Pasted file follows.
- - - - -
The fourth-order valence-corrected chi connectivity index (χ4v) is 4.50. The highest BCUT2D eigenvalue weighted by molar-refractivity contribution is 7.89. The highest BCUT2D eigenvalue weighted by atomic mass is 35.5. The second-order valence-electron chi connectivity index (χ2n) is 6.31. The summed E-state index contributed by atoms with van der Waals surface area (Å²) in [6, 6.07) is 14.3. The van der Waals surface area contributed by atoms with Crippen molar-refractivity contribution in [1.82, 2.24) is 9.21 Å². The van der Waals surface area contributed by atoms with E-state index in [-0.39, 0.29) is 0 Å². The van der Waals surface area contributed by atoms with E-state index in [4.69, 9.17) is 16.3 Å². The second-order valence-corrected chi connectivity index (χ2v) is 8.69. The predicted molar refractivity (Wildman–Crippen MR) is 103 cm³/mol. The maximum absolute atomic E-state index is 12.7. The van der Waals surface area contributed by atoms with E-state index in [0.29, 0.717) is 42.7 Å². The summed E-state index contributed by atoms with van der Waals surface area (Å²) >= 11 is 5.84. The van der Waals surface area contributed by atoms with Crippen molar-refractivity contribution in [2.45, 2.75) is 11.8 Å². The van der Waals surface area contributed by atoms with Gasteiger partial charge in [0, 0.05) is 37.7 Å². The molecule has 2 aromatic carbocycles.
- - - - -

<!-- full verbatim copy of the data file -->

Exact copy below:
The fourth-order valence-corrected chi connectivity index (χ4v) is 4.50. The highest BCUT2D eigenvalue weighted by molar-refractivity contribution is 7.89. The highest BCUT2D eigenvalue weighted by atomic mass is 35.5. The second-order valence-electron chi connectivity index (χ2n) is 6.31. The summed E-state index contributed by atoms with van der Waals surface area (Å²) in [6, 6.07) is 14.3. The van der Waals surface area contributed by atoms with Crippen molar-refractivity contribution in [1.82, 2.24) is 9.21 Å². The van der Waals surface area contributed by atoms with E-state index in [-0.39, 0.29) is 0 Å². The van der Waals surface area contributed by atoms with E-state index in [4.69, 9.17) is 16.3 Å². The second-order valence-corrected chi connectivity index (χ2v) is 8.69. The predicted molar refractivity (Wildman–Crippen MR) is 103 cm³/mol. The maximum absolute atomic E-state index is 12.7. The van der Waals surface area contributed by atoms with E-state index in [0.29, 0.717) is 42.7 Å². The summed E-state index contributed by atoms with van der Waals surface area (Å²) >= 11 is 5.84. The van der Waals surface area contributed by atoms with Crippen molar-refractivity contribution in [2.45, 2.75) is 11.8 Å². The van der Waals surface area contributed by atoms with Gasteiger partial charge in [0, 0.05) is 37.7 Å². The molecule has 2 aromatic carbocycles.